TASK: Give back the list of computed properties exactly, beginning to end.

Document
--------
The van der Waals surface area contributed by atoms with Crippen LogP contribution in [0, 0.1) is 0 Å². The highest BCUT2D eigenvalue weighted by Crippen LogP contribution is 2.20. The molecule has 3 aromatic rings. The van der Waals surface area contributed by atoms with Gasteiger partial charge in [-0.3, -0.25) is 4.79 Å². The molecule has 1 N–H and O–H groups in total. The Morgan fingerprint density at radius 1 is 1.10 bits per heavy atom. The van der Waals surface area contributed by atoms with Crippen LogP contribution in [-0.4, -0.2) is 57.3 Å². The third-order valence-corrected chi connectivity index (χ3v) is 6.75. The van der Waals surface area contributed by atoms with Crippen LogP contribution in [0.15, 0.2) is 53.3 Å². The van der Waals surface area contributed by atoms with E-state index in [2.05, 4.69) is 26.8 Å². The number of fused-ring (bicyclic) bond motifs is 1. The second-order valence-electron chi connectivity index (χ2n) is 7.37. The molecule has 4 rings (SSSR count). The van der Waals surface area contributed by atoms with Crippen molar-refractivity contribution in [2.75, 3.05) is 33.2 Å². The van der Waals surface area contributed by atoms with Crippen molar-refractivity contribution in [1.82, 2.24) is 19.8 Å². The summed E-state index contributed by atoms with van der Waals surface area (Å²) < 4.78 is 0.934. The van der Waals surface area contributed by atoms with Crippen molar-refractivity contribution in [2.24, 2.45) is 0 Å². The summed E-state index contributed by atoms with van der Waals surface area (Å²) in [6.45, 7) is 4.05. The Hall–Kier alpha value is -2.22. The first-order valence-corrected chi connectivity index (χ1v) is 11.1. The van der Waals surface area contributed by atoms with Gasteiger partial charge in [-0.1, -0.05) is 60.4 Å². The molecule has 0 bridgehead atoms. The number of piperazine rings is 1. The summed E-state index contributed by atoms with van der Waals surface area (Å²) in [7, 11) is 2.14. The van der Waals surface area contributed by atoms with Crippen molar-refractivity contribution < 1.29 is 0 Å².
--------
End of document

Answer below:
The van der Waals surface area contributed by atoms with Crippen LogP contribution in [0, 0.1) is 0 Å². The highest BCUT2D eigenvalue weighted by Crippen LogP contribution is 2.20. The molecule has 3 aromatic rings. The van der Waals surface area contributed by atoms with Gasteiger partial charge in [-0.3, -0.25) is 4.79 Å². The molecule has 1 N–H and O–H groups in total. The Morgan fingerprint density at radius 1 is 1.10 bits per heavy atom. The van der Waals surface area contributed by atoms with Crippen LogP contribution in [-0.4, -0.2) is 57.3 Å². The third-order valence-corrected chi connectivity index (χ3v) is 6.75. The van der Waals surface area contributed by atoms with Crippen LogP contribution in [0.15, 0.2) is 53.3 Å². The van der Waals surface area contributed by atoms with E-state index in [2.05, 4.69) is 26.8 Å². The number of fused-ring (bicyclic) bond motifs is 1. The second-order valence-electron chi connectivity index (χ2n) is 7.37. The molecule has 4 rings (SSSR count). The van der Waals surface area contributed by atoms with Crippen molar-refractivity contribution in [2.75, 3.05) is 33.2 Å². The van der Waals surface area contributed by atoms with Crippen molar-refractivity contribution in [1.82, 2.24) is 19.8 Å². The summed E-state index contributed by atoms with van der Waals surface area (Å²) < 4.78 is 0.934. The van der Waals surface area contributed by atoms with Crippen molar-refractivity contribution in [2.24, 2.45) is 0 Å². The summed E-state index contributed by atoms with van der Waals surface area (Å²) in [6.45, 7) is 4.05. The Hall–Kier alpha value is -2.22. The first-order valence-corrected chi connectivity index (χ1v) is 11.1. The van der Waals surface area contributed by atoms with Gasteiger partial charge in [-0.1, -0.05) is 60.4 Å². The molecule has 0 bridgehead atoms. The number of piperazine rings is 1. The summed E-state index contributed by atoms with van der Waals surface area (Å²) in [7, 11) is 2.14. The van der Waals surface area contributed by atoms with Crippen molar-refractivity contribution < 1.29 is 0 Å².